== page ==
The Real Meaning of Adam Smith’s Invisible Hand

Modern economists would attribute pretty much any market function to the mystical “invisible hand” that Adam Smith wrote about. In fact it’s been argued that the core message of Smith’s “The Wealth of Nations” was the argument about the invisible hand of the free market. Being the bad business student that I am, I decided to actually read Adam Smith instead of just worship him.

The term “invisible hand” only appears once in the entire “Wealth of Nations” and only three times in all of Smith’s writing. The next use we’ll look at it comes in his “Theory of Moral Sentiments” and the third time, curiously enough, in an essay about the history of astronomy. I’ll analyze all three uses to find some coherent meaning to the phrase. Read More »

Advertisements

The Maxim of Strength

One of the prevailing ideologies from our past comes to us in the form of the slogan “Might is right”. It is the ideology of the strong taking what they can, what they deem to be rightfully theirs and attaining from those that have. It separates the haves and the have-nots. More poetically, Jack London would have called it the law of Club and Fang. Another form, although slightly different, comes to us from one of the greatest sophists of the 19th century.

Nietzsche writes in Beyond Good and Evil:

Physiologists should think twice before positioning the drive for self-preservation as the cardinal drive of an organic being. Above all, a living thing wants to discharge its strength — life itself is will to power -: self-preservation is only one of the indirect and most frequent consequences of this.

Read More »

What Is To Be Done? A Message to the Left

I imagined the mood of the American people this morning to be like a bad hangover where none of us were quite sure what we did last night. Instead I hardly remember ever seeing this much optimism and triumph in people’s faces. It could be short-lived, or could be a prolonged sense of victory. But the important thing now is that all people, specifically the left, stay vigilant.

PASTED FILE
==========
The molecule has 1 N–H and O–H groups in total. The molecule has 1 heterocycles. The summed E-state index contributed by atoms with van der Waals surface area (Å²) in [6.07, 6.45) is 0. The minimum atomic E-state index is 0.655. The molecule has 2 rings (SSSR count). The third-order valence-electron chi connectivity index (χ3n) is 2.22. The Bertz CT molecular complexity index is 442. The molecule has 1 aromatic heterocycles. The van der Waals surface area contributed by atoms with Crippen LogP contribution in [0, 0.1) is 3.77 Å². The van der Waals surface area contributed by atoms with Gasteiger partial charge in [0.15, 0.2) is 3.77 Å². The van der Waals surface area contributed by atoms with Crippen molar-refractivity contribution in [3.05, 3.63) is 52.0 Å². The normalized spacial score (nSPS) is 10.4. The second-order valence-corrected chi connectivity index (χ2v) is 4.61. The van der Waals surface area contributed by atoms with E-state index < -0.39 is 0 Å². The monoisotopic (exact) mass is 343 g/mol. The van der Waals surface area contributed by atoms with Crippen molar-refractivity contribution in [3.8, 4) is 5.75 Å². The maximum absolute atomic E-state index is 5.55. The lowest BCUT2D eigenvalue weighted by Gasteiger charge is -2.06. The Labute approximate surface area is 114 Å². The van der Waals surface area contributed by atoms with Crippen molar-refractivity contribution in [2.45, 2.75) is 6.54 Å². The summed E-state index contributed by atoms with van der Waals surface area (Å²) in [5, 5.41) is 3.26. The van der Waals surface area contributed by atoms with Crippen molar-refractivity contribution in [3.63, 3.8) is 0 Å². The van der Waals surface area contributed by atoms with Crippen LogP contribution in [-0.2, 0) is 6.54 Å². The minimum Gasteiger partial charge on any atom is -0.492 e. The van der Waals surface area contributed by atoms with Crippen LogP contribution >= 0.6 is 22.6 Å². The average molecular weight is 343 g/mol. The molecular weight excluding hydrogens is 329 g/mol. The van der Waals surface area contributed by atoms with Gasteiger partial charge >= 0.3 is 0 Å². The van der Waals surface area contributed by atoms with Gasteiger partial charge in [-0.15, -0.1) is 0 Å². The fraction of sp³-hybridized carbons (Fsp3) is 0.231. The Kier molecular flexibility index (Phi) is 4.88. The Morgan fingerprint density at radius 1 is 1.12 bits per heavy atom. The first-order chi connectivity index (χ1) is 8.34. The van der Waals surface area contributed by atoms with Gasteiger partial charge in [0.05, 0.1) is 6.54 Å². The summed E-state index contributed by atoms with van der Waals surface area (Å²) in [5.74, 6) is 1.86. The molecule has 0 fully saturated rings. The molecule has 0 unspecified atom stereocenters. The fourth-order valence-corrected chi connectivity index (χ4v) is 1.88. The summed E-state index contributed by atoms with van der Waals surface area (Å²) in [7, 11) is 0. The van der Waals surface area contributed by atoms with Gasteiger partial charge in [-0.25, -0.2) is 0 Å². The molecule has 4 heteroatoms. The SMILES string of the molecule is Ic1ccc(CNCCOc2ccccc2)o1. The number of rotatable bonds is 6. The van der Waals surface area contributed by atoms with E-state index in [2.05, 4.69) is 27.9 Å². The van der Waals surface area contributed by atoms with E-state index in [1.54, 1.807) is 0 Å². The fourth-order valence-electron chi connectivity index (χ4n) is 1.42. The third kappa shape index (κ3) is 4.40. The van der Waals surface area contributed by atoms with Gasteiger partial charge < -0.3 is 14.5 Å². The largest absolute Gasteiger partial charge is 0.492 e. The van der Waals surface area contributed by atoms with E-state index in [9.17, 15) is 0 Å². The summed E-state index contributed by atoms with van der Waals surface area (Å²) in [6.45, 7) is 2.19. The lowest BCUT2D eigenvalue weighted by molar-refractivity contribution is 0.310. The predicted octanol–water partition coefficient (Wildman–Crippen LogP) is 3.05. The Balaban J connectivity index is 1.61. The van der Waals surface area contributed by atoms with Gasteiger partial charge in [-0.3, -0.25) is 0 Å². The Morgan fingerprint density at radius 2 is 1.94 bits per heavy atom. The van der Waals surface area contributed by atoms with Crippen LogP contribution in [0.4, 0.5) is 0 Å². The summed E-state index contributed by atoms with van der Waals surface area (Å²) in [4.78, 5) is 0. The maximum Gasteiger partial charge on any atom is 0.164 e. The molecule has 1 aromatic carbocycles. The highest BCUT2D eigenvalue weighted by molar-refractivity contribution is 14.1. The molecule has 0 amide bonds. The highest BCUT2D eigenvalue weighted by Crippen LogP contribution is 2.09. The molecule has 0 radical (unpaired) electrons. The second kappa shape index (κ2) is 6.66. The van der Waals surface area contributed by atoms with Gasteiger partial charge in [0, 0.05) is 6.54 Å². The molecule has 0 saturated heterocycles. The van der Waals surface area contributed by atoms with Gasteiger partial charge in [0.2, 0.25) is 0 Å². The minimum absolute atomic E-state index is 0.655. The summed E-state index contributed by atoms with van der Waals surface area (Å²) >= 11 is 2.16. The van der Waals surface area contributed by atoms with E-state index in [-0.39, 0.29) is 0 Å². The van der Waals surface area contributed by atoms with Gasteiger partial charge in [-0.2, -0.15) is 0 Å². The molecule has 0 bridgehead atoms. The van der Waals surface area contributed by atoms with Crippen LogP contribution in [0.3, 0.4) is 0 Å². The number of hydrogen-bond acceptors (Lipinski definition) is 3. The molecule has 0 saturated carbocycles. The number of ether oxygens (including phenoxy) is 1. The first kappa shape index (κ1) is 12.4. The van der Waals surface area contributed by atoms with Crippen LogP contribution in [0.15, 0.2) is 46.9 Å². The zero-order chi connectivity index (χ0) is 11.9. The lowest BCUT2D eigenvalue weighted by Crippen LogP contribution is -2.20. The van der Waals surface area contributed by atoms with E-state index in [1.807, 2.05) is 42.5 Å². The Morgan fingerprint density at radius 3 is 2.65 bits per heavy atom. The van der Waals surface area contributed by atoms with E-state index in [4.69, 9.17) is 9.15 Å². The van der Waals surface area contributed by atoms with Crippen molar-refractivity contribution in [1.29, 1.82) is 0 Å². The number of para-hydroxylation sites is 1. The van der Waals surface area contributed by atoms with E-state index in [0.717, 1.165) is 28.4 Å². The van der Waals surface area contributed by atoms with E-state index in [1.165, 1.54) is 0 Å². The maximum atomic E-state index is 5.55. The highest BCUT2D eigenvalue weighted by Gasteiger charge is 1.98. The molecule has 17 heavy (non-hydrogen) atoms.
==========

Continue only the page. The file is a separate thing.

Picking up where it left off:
The republicans control both the house and the senate (albeit by a small margin) and the presidency. Trump is in position to manipulate a reactionary judge into the supreme court, raping the American people for decades. The question now is, what is to be done?

The first thing to do is to organize. The left has been in pieces for decades and this is the best chance to finally unify. Many people were content with the idea of a Clinton presidency merely to avoid a Trump regime, but that has all changed now. If Clinton had won I expected no real movement to spawn simply because there would be a universal feeling of dodging a bullet. But there can now be a shared feeling of anger. Anger towards Trump and anger towards the reactionaries that elected him, a feeling that could be shared by all on the left. But the danger here is to rebel through the establishment, meaning we cannot just hope for a new progressive hero to come from the democrats. If nothing else this election the democrats have proved they are unwilling to change when they need it most. The mistreatment and abuse of the Sanders campaign have shown that the DNC and the RNC alike must burn, this is what they asked for.

Why can we not accept the democrats anymore? Regardless if Bernie could have beaten Trump or not, the DNC manipulated the race and chose one of the most hated politicians in the country as their leader. Whether they were fully aware of it or not, they chose Trump instead of Bernie. They were unwilling to change. It is foolish to think that real change, the change we desperately need, can come from a party that is part of the problem. They are not the lesser of two evils, they are just evil nonetheless.

When we organize, what exactly do we need? Many will already call for grassroots action to help facilitate change but there are serious limitations to this approach. The absolute ideal is for top-to-bottom change. Grassroots action can be useful for specific issues, such as protesting the DAPL or for higher wages, but it cannot bring the systematic change that is needed. If we wish to truly change the political, economic, and social corruption that we face, we need first focus on the broadest issues that we can. Mass civil disobedience is now needed, not a passive resentment.